In a 2008 study, researchers administered the 12-item General Health Questionnaire (GHQ) about stress during pregnancy also found that women reporting higher levels of stress seemed to have an 80 percent higher risk of stillbirth when compared to women with intermediate levels of stress. Adjustment with a variety of other factors, such as mother's age or health risk factors, did not change the results.

In addition, a 2006 study found evidence that cortisol levels increased above average for pregnancy meant an increased risk of early miscarriage, such as within the first three weeks after conception. A 2002 study also linked depression as being a risk factor for further miscarriages in women who had recurrent miscarriages.

Looking at preterm birth, which is a risk factor for newborn infant loss, a 2003 study examined 1,962 women and found that those who reported high counts of anxiety were more likely to experience preterm labor and subsequent birth. Other studies had previously had similar findings showing stress as a risk factor for preterm birth and low birth weight, with outcomes varying by the level of stress and timing of the stressful events. A 2003 review found that stress during early pregnancy was most likely to be associated with "shortened gestation."

Cortisol levels are but one method by which stress could have a role in miscarriages. Others include the effect of stress on the function of the immune system, while others may consider the levels of neurotransmitters in the brain.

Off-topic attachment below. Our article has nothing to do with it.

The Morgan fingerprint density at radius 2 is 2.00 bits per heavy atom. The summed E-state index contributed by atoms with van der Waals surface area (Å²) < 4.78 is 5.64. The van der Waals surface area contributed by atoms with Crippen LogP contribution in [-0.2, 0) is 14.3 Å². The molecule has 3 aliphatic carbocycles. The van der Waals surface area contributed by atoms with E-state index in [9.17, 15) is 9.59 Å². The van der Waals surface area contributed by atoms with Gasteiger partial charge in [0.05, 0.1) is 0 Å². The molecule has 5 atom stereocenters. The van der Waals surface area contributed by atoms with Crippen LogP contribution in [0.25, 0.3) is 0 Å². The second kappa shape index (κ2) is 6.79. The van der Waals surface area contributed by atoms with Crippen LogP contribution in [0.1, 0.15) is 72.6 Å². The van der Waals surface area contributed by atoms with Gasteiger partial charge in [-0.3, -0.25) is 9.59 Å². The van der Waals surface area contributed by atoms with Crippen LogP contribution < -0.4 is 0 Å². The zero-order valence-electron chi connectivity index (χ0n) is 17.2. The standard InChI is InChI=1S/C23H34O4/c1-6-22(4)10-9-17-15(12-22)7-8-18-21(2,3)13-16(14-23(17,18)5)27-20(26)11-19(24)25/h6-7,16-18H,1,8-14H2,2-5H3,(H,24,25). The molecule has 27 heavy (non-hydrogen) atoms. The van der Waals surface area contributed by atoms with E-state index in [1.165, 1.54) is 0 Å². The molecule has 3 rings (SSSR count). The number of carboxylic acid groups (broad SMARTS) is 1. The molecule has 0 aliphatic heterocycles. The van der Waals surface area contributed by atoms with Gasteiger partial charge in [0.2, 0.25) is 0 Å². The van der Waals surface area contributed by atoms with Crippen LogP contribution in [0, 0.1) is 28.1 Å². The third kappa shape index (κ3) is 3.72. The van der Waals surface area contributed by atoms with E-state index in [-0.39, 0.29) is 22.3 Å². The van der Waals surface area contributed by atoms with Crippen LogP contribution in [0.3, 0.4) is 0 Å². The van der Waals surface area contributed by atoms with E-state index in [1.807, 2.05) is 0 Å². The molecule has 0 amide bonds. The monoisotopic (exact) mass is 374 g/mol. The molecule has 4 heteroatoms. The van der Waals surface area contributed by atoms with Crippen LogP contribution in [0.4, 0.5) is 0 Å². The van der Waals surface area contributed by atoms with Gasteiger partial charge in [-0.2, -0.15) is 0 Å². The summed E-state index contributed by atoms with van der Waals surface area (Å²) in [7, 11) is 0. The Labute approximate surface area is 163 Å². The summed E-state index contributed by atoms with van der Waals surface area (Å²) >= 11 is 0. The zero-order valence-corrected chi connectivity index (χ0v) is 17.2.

Evidence Against a Link Between Stress and Miscarriage

Not every study looking at stress during pregnancy has found evidence of a link with miscarriage. A 1998 study found no increased risk in women who had elevated cortisol and other hormonal markers associated with stress.

Another 2003 study found that women reporting high stress in early pregnancy did not have a higher risk of miscarriage when looking at stress alone, but the study did find that women under stress were more likely to use drugs like cigarettes and marijuana, which might be risk factors for miscarriage independently.​

With these studies in mind, one could argue that the exact link between pregnancy stress and miscarriage is not fully understood or accepted.

Where It Stands

Currently, no one is able to say conclusively that "stress causes miscarriages," but it also doesn't seem accurate to say that it's a myth that stress can cause pregnancy loss. The truth is that it is possible that anxiety and stress could be linked with miscarriage but the evidence is too unclear to draw conclusions.